No article on the revised e-Privacy Directive would be complete without at least a brief mention about the new cookie "consent" requirements. As readers will no doubt already be familiar, the new Article 5(3) under the revised e-Privacy Directive now requires that businesses must obtain the "consent" from individuals in order to place cookies on their equipment. This sparked much debate about whether the revised Directive really meant "consent" in the sense that privacy professionals use it (namely, consent that is freely given, specific and informed), or whether businesses could maintain the status quo by simply informing individuals how to 'opt out' of cookies (typically, by changing the browser settings) and imply consent for individuals who did not do so.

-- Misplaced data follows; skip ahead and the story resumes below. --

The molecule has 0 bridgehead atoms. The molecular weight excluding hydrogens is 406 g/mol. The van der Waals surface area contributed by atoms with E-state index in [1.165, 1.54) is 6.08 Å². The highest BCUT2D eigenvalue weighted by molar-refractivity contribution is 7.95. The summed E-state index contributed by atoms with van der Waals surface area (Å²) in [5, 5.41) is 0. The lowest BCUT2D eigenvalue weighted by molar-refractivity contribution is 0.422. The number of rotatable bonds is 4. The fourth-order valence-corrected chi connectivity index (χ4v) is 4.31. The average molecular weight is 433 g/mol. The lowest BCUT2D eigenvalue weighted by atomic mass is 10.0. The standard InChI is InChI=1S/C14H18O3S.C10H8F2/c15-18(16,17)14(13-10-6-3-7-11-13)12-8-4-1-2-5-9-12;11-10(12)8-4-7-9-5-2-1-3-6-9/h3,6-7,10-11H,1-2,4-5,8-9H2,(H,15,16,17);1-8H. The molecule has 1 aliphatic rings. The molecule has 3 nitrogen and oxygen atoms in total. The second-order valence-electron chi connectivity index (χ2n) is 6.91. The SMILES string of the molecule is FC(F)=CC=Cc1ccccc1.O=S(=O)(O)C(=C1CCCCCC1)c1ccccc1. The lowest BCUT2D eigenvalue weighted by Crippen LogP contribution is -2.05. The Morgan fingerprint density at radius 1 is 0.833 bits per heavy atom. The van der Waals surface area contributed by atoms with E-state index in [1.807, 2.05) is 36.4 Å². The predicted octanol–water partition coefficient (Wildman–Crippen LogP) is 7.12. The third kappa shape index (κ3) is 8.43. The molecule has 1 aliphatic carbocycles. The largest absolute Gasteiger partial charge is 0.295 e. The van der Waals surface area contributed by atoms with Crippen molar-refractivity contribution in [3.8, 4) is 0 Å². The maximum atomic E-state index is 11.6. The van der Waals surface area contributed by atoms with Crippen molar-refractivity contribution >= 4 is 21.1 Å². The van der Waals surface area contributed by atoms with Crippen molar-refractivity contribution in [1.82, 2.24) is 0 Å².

Unsurprisingly for privacy professionals but of great concern to business, the Article 29 Working Party ("A29 WP") finally weighed in on the matter8 and expressed their view that "consent" meant just that - an informed indication of the individual' wishes. Put another way, the A29 WP said that individuals must affirmatively consent to receiving cookies, before any cookies can be placed on their machines. This caused uproar amongst website publishers, advertising networks and advertisers alike, principally because the A29 WP did not say how businesses should achieve consent, only that "opt in" was more in line with the requirements of the Directive - leading to immediate concerns that they would have to present a flurry of pop-up windows asking for consent from every website visitor.